Older, loaded and misunderstood

Last night we went to the Jazz Cafe in Camden to see a bunch of musicians who have been around since the ’60’s. Rod Argent on keyboards (Hold your head up, God gave you rock&roll) was outstanding and full of energy. Back at home I checked him out on-line and I was quite shocked to see he is 67. He looked, sounded and behaved like a man at least 20 years younger.

The audience was a mix of all ages, and I would guess, backgrounds. The most striking point was the amount of people who were at least 50+; quite a lot of grey hair twinkling in the lighting, me included.

Next week there’s a Haymarket conference “Older, Richer, Wiser?” all about the 50+ market. According the Office of National Statistics 80% of the UK’s wealth is held by 21 million people aged 50+; that’s about 1/3 of the population. I had a quick look at the speakers and guessing they all appear to not be in that age group.

Reflecting on the marketing and advertising world I think it is fair to assert that much of the background thinking is based on personal experience. I’ve sat in numerous meetings where the discussion revolves around how our experiences, i.e. the past and present, influence our decisions. Clearly in any good client or agency this will be backed up by appropriate due diligence.

What is far more difficult is speculating about future issues, things we have not experienced. It is very challenging for a 25 year old to speculate what a 55 year old thinks, I would say almost impossible. That 30 year gap will involve major life experiences such as buying property, getting married, having children, educating them, caring for elderly parents, etc. It has been said many times ‘you can’t put an old head on young shoulders’.

For many people getting older means more disposable income and that in turn can lead to experiences younger people simply can’t relate to. I know I couldn’t when I was 25. In my case the step change from charter flights to Spain for a holiday to business class on long haul to Barbados was genuinely life changing from an experience perspective. Different places, different cultures, different people from the package holidays in Spain. Not implying better or superior, just different.

At most conferences there are speakers who reflect on their experiences but at the Haymarket conference it has speakers talking about other, older people. I’m sure they have bags of good information but they can’t speak with authority on what it is like to be 55 and minted. Research helps but it isn’t a substitute for being in the zone. Hanging out with a group of silver surfers for a week has its ups and downs depending on the people in the group but insights emerge that would rarely be expressed in a formal focus group.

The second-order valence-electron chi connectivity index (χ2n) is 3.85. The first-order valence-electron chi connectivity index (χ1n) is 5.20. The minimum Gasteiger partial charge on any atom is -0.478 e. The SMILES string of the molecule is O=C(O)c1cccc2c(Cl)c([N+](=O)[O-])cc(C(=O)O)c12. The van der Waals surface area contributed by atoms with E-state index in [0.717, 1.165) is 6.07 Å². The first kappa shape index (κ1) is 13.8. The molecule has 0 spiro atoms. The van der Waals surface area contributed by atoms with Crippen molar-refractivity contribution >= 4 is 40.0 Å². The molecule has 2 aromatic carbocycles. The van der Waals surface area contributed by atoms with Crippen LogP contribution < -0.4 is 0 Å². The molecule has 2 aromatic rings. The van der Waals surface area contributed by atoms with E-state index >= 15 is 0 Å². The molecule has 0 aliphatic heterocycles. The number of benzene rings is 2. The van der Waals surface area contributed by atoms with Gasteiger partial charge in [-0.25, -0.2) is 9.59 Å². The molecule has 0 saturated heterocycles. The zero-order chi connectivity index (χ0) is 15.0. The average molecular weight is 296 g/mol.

We have friends in their 50’s and 60’s who are very youthful in their outlook and pastimes, fit and healthy, comfortably off to wealthy and the conversations are mostly private, not broadcast to the world at large. I know for certain much of what might be discussed would never emerge in a focus group.

I wonder if anyone involved in marketing to the over 50’s ever goes to events such as the one at the Jazz Cafe last night. A few hours there would get you thinking. On a superficial level you would spot some expensive goodies such as Rolex and Cartier watches and on a deeper level people who seem at ease with themselves, happy, talkative, relaxed in the company of strangers. A sort of unspoken understanding of life’s experiences shared by everyone there. Those nodding acknowledgements when someone says ‘thank God the school fees have now stopped, time to enjoy ourselves’.

I obviously realise not all over 50’s are loaded and have just seen their offspring finish at Eton but this group does account for 80% of the UK’s wealth. There is a great deal of cash swilling around and many of this group are a bit like Rod Argent, act and look much younger than the image of a 67 year old.

I would be interested to see examples of advertising at the Haymarket conference next week because anything I see obviously targeted at the 50+ age group is usually pretty dire. The copywriters and art directors working on these brands all seem to have the same reference material that is riddled with cliches. Interestingly most luxury goods brands neatly avoid the trap of including people in their advertising thereby side stepping the accusation of ‘that’s not me’. However ads for cruises for example always feature a mature couple smiling at each other on the deck of a white ship. That’s not for me.

As a final thought for all of you yet to hit the big 50 birthday watch out for the Saga mailing on the birthday. When mine arrived my heart sank, I felt as though I had just left my youth behind me and joined an old persons club. I didn’t want to feel like that, yet the Saga letter was depressing.  It went in the bin, out of sight, out of mind. Saga must have mailed me many times since then but the moment I spot the logo on the envelope it goes straight in to the bin. Given the population is living longer, but acting younger I think Saga should re-brand for the 50 to 70 age group and only use the Saga brand for the 70+ age group. Apologies to anyone reading who is 70 or over, in particular Sir Tom Jones who has just turned 72 and remains a great voice.

Maybe Haymarket should have persuaded Sir Tom to guest at their conference next week, a representative of the 50+ group plus he could have provided the after conference entertainment.

Image: http://www.flickr.com/photos/jcrojas/306050651



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